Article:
• He shows them off to Jon a lot.
  • Jon gives him a confused look but enjoys them nonetheless.
  • “Dami!”
  • “YOU HEAR THAT SHE SAID MY NAME PEASANT SCUM!!”
  • LANGUAGE
  • “Scum!!”
  • DAMN IT DAMIAN
Meeting the Family

Prompt: Batfam meets Batmom’s large extended family

AN: I interrupt our string of votes to bring you an actual story. Enjoy!

Words: 1490


          You’re more than a little surprised when your brother walks through your office door. Though not technically an employee of Wayne Enterprises, your office space is still in the building, just one of the perks of your husband owning the building. That also means your security is top notch, and well, you haven’t seen anyone from your family in about ten years.

          All of this is what’s running through your mind as your brother, your baby brother just stands there and fidgets. “You’re still drifting off I see.”

          You shrug and point to one of the chairs, on the opposite side of the room. There’s several minutes of silence, as you take in the changes on your brother, before you ask, “What are you doing here, Ricky?”

          “Mom’s in the hospital … It’s bad. She wants to see you.”

          That takes you by surprise. Your fight was never with your mother; it was just a side effect of the war with your father. “What’s wrong?”

          He shrugs. “Kidney failure, she wants to come off treatment. She won’t listen to anyone. The doctors say she still has a chance you know. If she continues her treatments, and waits for a transplant. Either way she wants to see you.” You open your mouth to say something but he stops you “This isn’t about dad, it’s about mom. The fight wasn’t with her, it wasn’t with any of us but dad. It was you who chose to leave. It was you who cut us off.”

          You nod. “You’re right, I did.”

          “She’s your mother, and she’s dying. You should see her.”

          “I won’t make any promises.”

          Your brother stares at you for a moment before laying an envelope on the table, and walking out.

          You debate on going for several days. Bruce is out of town on business for the week, and the boys are all gone as well. It’s just you and Alfred in the manor. And while the butler doesn’t pry he does acknowledge something is wrong.

          It all comes out two nights later about the fight that separated you from your family. The fight that ended up leading you to Bruce. The fight that led the two of you to each of the boys. “It’s weird how a fight that, at that time, nearly ended my world, led me to a brand new one. One I wouldn’t change for the world. “

          Alfred just smiles. “If you called Master Bruce he’d return home to go with you.”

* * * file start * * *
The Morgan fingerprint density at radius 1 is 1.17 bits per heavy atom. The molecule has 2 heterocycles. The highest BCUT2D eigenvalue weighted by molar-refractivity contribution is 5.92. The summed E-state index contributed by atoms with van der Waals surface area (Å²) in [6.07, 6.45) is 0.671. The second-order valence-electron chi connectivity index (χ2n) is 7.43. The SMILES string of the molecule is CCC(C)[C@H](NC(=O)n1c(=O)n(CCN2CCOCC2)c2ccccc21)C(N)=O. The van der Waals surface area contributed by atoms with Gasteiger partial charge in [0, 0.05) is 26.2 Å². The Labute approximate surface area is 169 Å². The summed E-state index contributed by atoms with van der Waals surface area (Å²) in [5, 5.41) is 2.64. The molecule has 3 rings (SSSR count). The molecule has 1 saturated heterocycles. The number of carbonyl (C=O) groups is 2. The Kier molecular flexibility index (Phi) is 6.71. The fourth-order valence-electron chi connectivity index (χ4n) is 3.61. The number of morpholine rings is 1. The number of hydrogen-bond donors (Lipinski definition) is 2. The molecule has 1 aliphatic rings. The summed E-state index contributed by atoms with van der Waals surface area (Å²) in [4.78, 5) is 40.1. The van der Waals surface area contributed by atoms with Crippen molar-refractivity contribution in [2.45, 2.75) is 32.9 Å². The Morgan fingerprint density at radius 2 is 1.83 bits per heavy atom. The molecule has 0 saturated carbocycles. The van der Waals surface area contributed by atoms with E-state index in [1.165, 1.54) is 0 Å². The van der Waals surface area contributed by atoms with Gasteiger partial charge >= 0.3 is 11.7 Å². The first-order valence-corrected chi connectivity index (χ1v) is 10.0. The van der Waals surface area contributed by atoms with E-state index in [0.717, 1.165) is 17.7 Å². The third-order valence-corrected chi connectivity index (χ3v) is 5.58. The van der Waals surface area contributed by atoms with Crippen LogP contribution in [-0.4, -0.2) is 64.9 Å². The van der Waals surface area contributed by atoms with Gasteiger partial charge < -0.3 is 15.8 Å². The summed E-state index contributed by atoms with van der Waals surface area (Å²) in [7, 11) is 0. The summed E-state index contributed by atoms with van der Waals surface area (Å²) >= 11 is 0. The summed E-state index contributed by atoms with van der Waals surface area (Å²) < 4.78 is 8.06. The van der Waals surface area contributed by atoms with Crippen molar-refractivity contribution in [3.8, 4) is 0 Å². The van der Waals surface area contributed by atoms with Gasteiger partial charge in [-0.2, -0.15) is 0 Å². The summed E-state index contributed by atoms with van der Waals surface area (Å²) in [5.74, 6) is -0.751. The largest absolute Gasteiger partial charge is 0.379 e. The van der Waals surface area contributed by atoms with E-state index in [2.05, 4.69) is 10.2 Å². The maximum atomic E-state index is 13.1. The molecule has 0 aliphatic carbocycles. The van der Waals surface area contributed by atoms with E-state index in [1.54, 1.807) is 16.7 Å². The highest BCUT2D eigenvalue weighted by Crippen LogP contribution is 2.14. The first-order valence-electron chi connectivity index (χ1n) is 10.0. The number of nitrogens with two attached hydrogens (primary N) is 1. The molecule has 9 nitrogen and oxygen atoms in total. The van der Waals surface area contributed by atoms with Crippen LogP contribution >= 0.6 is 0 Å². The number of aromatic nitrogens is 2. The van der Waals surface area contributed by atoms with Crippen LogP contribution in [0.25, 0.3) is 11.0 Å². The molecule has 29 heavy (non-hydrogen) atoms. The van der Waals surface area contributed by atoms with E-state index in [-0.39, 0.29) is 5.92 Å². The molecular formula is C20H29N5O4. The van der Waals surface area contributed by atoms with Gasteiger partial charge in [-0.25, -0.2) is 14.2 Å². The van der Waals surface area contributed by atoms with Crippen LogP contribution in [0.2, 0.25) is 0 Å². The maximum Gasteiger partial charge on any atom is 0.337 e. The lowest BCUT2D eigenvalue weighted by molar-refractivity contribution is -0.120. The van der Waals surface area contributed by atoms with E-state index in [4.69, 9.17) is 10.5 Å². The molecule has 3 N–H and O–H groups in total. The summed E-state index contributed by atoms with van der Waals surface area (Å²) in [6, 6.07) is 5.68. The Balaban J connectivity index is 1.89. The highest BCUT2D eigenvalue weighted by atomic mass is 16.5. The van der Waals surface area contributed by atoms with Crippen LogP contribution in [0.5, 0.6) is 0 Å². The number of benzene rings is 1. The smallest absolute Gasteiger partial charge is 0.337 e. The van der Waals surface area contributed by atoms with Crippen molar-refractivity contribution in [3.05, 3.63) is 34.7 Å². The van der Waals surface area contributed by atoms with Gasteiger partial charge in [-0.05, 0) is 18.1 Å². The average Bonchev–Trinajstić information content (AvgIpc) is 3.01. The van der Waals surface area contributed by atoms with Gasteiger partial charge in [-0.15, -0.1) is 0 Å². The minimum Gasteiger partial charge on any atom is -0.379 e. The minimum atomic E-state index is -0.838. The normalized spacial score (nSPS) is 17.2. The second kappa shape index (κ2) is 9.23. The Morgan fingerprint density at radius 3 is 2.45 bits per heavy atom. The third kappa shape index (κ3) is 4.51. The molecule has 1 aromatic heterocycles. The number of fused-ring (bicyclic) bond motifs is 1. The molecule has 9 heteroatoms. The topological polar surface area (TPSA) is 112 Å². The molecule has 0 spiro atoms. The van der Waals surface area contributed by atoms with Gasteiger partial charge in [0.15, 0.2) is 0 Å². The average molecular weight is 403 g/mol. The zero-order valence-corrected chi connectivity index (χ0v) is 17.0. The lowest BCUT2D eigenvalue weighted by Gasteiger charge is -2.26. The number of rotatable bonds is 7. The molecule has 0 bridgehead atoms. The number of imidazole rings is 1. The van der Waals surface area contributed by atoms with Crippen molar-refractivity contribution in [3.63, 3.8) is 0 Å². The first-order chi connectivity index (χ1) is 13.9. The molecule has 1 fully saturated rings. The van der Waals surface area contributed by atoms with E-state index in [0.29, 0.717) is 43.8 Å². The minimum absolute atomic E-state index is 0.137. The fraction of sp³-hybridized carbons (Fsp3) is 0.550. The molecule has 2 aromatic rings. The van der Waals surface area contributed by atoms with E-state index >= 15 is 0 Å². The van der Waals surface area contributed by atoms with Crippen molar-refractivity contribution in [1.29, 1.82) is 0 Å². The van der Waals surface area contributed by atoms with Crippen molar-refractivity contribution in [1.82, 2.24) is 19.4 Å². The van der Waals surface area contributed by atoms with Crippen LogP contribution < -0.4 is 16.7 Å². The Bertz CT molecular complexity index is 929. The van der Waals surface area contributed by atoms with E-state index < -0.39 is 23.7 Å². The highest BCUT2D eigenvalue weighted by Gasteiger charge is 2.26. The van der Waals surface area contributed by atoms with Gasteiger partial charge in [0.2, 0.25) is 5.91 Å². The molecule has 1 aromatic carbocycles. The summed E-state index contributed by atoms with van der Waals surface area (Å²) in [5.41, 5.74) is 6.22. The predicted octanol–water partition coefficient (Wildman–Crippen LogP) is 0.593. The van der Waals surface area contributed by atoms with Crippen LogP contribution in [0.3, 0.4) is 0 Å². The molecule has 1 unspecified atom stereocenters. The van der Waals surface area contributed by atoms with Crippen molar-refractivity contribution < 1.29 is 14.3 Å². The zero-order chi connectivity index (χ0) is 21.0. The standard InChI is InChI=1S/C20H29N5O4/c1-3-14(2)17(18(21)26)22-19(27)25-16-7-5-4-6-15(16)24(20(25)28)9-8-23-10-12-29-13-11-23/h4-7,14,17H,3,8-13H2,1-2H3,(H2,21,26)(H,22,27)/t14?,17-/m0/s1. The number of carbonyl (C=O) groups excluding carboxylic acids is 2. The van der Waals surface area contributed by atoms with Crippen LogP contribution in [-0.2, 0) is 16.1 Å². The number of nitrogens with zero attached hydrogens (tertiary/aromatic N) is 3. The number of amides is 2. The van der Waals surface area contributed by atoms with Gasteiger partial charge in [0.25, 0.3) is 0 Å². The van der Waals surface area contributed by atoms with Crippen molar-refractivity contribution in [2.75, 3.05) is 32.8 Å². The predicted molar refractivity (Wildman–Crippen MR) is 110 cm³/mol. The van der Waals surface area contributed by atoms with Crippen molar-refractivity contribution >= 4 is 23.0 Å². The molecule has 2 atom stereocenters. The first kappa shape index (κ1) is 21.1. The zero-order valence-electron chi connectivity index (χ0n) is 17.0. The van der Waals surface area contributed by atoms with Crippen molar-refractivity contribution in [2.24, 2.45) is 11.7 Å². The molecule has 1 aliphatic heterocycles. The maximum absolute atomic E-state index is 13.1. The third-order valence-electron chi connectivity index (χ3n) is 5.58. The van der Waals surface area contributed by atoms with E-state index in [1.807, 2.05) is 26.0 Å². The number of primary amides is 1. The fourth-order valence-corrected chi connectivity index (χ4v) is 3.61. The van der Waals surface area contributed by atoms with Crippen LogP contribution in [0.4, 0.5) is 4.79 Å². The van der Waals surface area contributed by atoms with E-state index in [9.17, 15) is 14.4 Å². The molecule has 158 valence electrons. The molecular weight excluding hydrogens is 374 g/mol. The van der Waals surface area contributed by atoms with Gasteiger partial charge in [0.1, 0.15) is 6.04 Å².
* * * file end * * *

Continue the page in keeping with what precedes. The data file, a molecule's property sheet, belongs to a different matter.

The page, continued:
You shake your head. “No, I think this is something I need to do alone.”

          You’re packed and out the door several hours later. You catch a last minute flight, and you just go. It’s nearly midnight when you get to the hospital, suitcase in tow. You follow the nurse to her room. She leaves you at the door with instructions, to try and not wake her. You agree and slip into the room.

          Your eyes focus on the woman in the bed. She looks frail, and much too thin. Her hair though is still brushed, and delicately styled, your sister’s doing no doubt. And she’s dressed in nice looking pajamas.

          You prop your suitcase against the wall and move to the chair beside her bed. You just sit there staring at her. You study the changes and with a feeling of sadness you realize she’s actually gotten older, not old, just older. At the same time, it hits you. You’ve gotten older too. You have a husband, and kids now. You have a successful business. Things have changed not only for you, but for them as well.

At some point in the night, you turn to a book. You’re nearly halfway through when a voice whispers, “You always did have your nose in a book. Couldn’t get enough of them. You’d always beg her for one more chapter when she’d read to you before bed.”

You book mark your page and turn towards the voice. Your father is still very much like how you remembered him. He’s tall, and wide, but his hair has a lot more gray in it now, and there are more lines along his face.

He gestures with his head and you follow him out. “I didn’t expect you to come.”

You cross your arms. “I wasn’t completely sure I would myself.”

“She’ll be happy to see you.” You just acknowledge the statement with a nod. “I suppose we need to talk.”

You shrug, suddenly feeling like that twenty something again. “I don’t see why. We both said all we needed to all those years ago.”

He looks you in the eye and says, “I want to make things right.”

“I don’t know if I’m ready for that.”

“It’s been ten years.”

“And a lot has changed in those years. Right now, I’m here for Mom.”

“Which means you’re here for me. She wanted you here so we could settle things. She wanted to make sure that you had your family in case something went wrong, or something went right. She wanted you to have us around for when you got married, when you have kids. She’s terrified you’ll be alone.”